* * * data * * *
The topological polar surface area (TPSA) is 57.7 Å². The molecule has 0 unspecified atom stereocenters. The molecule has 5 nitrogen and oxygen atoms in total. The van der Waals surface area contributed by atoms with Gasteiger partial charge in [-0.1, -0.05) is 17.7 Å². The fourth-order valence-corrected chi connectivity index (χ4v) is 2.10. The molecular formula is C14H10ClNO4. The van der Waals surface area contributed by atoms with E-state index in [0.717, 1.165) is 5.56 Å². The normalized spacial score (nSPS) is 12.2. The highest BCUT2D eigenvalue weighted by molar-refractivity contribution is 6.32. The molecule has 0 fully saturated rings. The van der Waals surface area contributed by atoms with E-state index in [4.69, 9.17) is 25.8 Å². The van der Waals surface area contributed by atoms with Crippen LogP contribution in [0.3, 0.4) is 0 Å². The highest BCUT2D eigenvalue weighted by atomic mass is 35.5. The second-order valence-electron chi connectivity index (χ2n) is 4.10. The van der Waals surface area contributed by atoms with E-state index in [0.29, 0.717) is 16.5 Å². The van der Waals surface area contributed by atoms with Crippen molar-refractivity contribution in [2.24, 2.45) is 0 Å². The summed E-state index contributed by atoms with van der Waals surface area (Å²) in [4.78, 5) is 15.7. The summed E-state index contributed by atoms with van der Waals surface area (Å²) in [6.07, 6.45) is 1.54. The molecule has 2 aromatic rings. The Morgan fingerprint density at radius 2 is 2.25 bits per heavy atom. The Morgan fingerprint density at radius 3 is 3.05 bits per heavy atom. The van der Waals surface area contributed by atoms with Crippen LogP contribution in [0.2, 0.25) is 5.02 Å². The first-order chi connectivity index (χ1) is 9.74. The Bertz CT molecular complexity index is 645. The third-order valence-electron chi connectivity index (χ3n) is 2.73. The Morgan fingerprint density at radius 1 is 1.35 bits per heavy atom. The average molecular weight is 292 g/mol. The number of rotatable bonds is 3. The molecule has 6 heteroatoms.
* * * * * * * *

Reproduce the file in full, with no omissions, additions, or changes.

The topological polar surface area (TPSA) is 57.7 Å². The molecule has 0 unspecified atom stereocenters. The molecule has 5 nitrogen and oxygen atoms in total. The van der Waals surface area contributed by atoms with Gasteiger partial charge in [-0.1, -0.05) is 17.7 Å². The fourth-order valence-corrected chi connectivity index (χ4v) is 2.10. The molecular formula is C14H10ClNO4. The van der Waals surface area contributed by atoms with E-state index in [0.717, 1.165) is 5.56 Å². The normalized spacial score (nSPS) is 12.2. The highest BCUT2D eigenvalue weighted by molar-refractivity contribution is 6.32. The molecule has 0 fully saturated rings. The van der Waals surface area contributed by atoms with E-state index in [4.69, 9.17) is 25.8 Å². The van der Waals surface area contributed by atoms with Crippen LogP contribution in [0.3, 0.4) is 0 Å². The highest BCUT2D eigenvalue weighted by atomic mass is 35.5. The second-order valence-electron chi connectivity index (χ2n) is 4.10. The van der Waals surface area contributed by atoms with E-state index in [0.29, 0.717) is 16.5 Å². The van der Waals surface area contributed by atoms with Crippen molar-refractivity contribution in [2.24, 2.45) is 0 Å². The summed E-state index contributed by atoms with van der Waals surface area (Å²) in [4.78, 5) is 15.7. The summed E-state index contributed by atoms with van der Waals surface area (Å²) in [6.07, 6.45) is 1.54. The molecule has 2 aromatic rings. The Morgan fingerprint density at radius 2 is 2.25 bits per heavy atom. The Morgan fingerprint density at radius 3 is 3.05 bits per heavy atom. The van der Waals surface area contributed by atoms with Crippen LogP contribution in [0.2, 0.25) is 5.02 Å². The first-order chi connectivity index (χ1) is 9.74. The Bertz CT molecular complexity index is 645. The third-order valence-electron chi connectivity index (χ3n) is 2.73. The Morgan fingerprint density at radius 1 is 1.35 bits per heavy atom. The average molecular weight is 292 g/mol. The number of rotatable bonds is 3. The molecule has 6 heteroatoms.